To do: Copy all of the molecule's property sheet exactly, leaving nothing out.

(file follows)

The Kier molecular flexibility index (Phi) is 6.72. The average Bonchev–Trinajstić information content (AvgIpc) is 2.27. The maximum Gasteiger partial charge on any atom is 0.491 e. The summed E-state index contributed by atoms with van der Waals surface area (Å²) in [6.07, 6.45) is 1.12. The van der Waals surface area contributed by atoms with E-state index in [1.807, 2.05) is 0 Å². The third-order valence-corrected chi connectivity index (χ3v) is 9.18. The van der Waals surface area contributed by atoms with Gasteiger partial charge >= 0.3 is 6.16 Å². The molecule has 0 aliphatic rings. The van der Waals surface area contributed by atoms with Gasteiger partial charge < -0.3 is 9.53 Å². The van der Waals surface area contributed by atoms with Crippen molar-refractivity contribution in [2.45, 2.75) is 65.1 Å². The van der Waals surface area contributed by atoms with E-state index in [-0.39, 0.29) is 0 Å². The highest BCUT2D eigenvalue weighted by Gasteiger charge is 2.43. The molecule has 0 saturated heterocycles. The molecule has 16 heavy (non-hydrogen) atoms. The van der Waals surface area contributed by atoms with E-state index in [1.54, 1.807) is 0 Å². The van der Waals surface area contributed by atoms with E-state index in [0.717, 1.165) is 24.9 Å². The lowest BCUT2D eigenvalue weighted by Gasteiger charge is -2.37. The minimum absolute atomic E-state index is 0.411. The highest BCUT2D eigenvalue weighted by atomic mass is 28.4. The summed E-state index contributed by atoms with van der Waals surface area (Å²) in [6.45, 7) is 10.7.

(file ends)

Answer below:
The Kier molecular flexibility index (Phi) is 6.72. The average Bonchev–Trinajstić information content (AvgIpc) is 2.27. The maximum Gasteiger partial charge on any atom is 0.491 e. The summed E-state index contributed by atoms with van der Waals surface area (Å²) in [6.07, 6.45) is 1.12. The van der Waals surface area contributed by atoms with E-state index in [1.807, 2.05) is 0 Å². The third-order valence-corrected chi connectivity index (χ3v) is 9.18. The van der Waals surface area contributed by atoms with Gasteiger partial charge >= 0.3 is 6.16 Å². The molecule has 0 aliphatic rings. The van der Waals surface area contributed by atoms with Gasteiger partial charge < -0.3 is 9.53 Å². The van der Waals surface area contributed by atoms with Crippen molar-refractivity contribution in [2.45, 2.75) is 65.1 Å². The van der Waals surface area contributed by atoms with E-state index in [-0.39, 0.29) is 0 Å². The highest BCUT2D eigenvalue weighted by Gasteiger charge is 2.43. The molecule has 0 saturated heterocycles. The molecule has 16 heavy (non-hydrogen) atoms. The van der Waals surface area contributed by atoms with E-state index in [1.54, 1.807) is 0 Å². The van der Waals surface area contributed by atoms with E-state index in [0.717, 1.165) is 24.9 Å². The lowest BCUT2D eigenvalue weighted by Gasteiger charge is -2.37. The minimum absolute atomic E-state index is 0.411. The highest BCUT2D eigenvalue weighted by atomic mass is 28.4. The summed E-state index contributed by atoms with van der Waals surface area (Å²) in [6.45, 7) is 10.7.